Many business partnerships require a prenup that protects the stake in the business. Otherwise the business is one nasty divorce from having a share of the business be awarded to one member's angry ex spouse, which could be devastating.

So if I'm said partner, and my spouse is not entitled to the value of my equity share, then we might be inclined to equalize our wealth in the event of a divorce, whereby we put investments equivalent to the value of the business in my partner's name, which would also be protected with the prenup.

In this example, the reasons for having finances not pooled is actually because I'm trying to look out for my partner's interests.

Now imagine another scenario. I'm a business owner in my late 50s with 5 children who have worked their entire lives to help the family business. I get remarried to a woman with a solid career and a federal government pension. She plays no role in the business at all. After we get married, thanks to the brilliant work of my daughter, the business explodes in value and earnings. My wife wants no claim over the value or profits of a business she has had no impact on. She insists we keep our finances separate, and also insists on a prenup that keeps her pension hers and my business mine, to be passed down to my children, not her in the event of my death.

Another scenario is that I'm in my early 40s and I'm an early retiree with just enough 'stache to cover my expenses. I marry a man who has a great career that he loves, but little savings thanks to his very expensive divorce. His ex wife racked up a ton of debt and they were never on the same page financially. He's happy to work until traditional retirement age and I'm perfectly happy to do my own thing until then. However, I would like to keep my 'stache as my stache, and his investment style is very different from mine, so he wants to manage his own growing 'stache as he sees fit. We keep up a friendly competition as to whose investment strategy yields the best returns over time. So far, mine is winning ;) And yep, you guessed it, we have a prenup because otherwise the bulk of my 'stache would belong to me, but so would half of his, and I don't think that's fair.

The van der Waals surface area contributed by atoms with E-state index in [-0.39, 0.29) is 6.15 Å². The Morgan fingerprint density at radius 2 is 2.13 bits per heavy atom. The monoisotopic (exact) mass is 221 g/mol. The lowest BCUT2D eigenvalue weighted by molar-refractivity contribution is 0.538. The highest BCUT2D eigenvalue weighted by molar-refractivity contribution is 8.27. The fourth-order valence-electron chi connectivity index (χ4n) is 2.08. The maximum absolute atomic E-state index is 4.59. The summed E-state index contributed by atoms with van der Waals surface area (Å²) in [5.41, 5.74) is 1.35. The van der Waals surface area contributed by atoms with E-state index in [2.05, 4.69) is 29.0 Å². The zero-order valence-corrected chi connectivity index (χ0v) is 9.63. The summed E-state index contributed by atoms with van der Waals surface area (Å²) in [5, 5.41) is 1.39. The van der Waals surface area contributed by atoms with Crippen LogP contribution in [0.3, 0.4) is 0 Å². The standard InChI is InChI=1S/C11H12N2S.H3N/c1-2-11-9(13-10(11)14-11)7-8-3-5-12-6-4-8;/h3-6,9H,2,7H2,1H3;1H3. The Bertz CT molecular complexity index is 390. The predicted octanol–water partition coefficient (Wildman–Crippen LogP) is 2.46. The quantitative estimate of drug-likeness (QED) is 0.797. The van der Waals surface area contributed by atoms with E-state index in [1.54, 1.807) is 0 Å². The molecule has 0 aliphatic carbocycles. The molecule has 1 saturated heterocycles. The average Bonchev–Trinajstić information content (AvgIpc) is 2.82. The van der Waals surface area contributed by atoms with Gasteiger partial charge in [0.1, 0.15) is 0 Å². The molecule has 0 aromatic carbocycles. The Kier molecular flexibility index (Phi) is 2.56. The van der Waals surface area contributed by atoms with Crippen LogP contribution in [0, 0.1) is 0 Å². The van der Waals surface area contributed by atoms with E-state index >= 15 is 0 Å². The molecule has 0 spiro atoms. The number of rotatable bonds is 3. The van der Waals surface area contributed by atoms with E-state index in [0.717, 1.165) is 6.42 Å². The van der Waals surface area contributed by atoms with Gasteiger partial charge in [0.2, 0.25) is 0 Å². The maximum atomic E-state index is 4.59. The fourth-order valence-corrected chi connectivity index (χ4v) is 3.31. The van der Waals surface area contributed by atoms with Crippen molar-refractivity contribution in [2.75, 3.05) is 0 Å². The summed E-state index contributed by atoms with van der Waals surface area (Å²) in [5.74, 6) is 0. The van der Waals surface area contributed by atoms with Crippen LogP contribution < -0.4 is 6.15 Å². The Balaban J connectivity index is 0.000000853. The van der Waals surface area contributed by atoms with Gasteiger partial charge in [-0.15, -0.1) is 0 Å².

Exactly this. It's not about 'trust' necessarily as much as logistics, or sometimes just being respectful to the spouse and/or yourself. Our reasoning behind keeping our accounts separate is a relationship equally built on trust- I trust that I don't need DH to put his money into a shared account solely for the reason that "we're married and that's what married people are supposed to do".

Sure, if we split up, divvying up what each is owed is much, much easier. Obviously that's not what people plan for, but it happens. Basic stats. No one PLANS on getting divorced when they get married and create joint accounts. We are the kind of people who do have a prenup. I don't really want to ever be in the situation where things are crazy messy because we didn't plan for an unlikely situation.

On the other hand- if we never split up, there's no reason to merge anything anyway, because one of us will bite the dust before the other and it will all end up in the other person's name.

@GuitarStv My husband worked damned hard to get to the financial place he is at, and I respect that he has invested a lot more of his time/effort than I have to make it there. He was Mustachian far before I had heard of the term, back before MMM was even a thing. Knowing the sacrifices that it takes to be the level of frugal badass that DH is, I don't really feel the need to lay claim to any of it and treat it as 'ours'. For a while he was the breadwinner, and I would have felt kind of weird or in a potential power dynamic situation spending money he earned. That situation is beginning to flip, interestingly enough- I now earn more than him- so it will eventually be nice to keep what I'm earning in my own account. I have the same situation as Malcat, it's a very very friendly competition where we both win no matter what.

Bottom line, it's all personal. We all have our own relationships with partners and money that are highly individualistic, and as long as both parties feel healthy about it all, who cares?
Title: Re: Getting married next week, should we have 1 checking account or seperate ?
Post by: Kris on September 18, 2021, 07:12:56 PM
Yep.

I don’t want to divulge how we deal with our accounts, exactly. But I will say this: DH was married previously, with children from that marriage. I was also married previously, but with no children.

There were a lot of complications arising from this.

I trust my husband implicitly. But a lot of the choices we made regarding our finances might look on the surface as if I didn’t.
Title: Re: Getting married next week, should we have 1 checking account or seperate ?
Post by: Malcat on September 18, 2021, 09:02:56 PM
[quote author=maisymouser li fair.

Exactly this. It's not about 'trust' necessarily as much as logistics, or sometimes just being respectful to the spouse and/or yourself. Our reasoning behind keeping our accounts separate is a relationship equally built on trust- I trust that I don't need DH to put his money into a shared account solely for the reason that "we're married and that's what married people are supposed to do".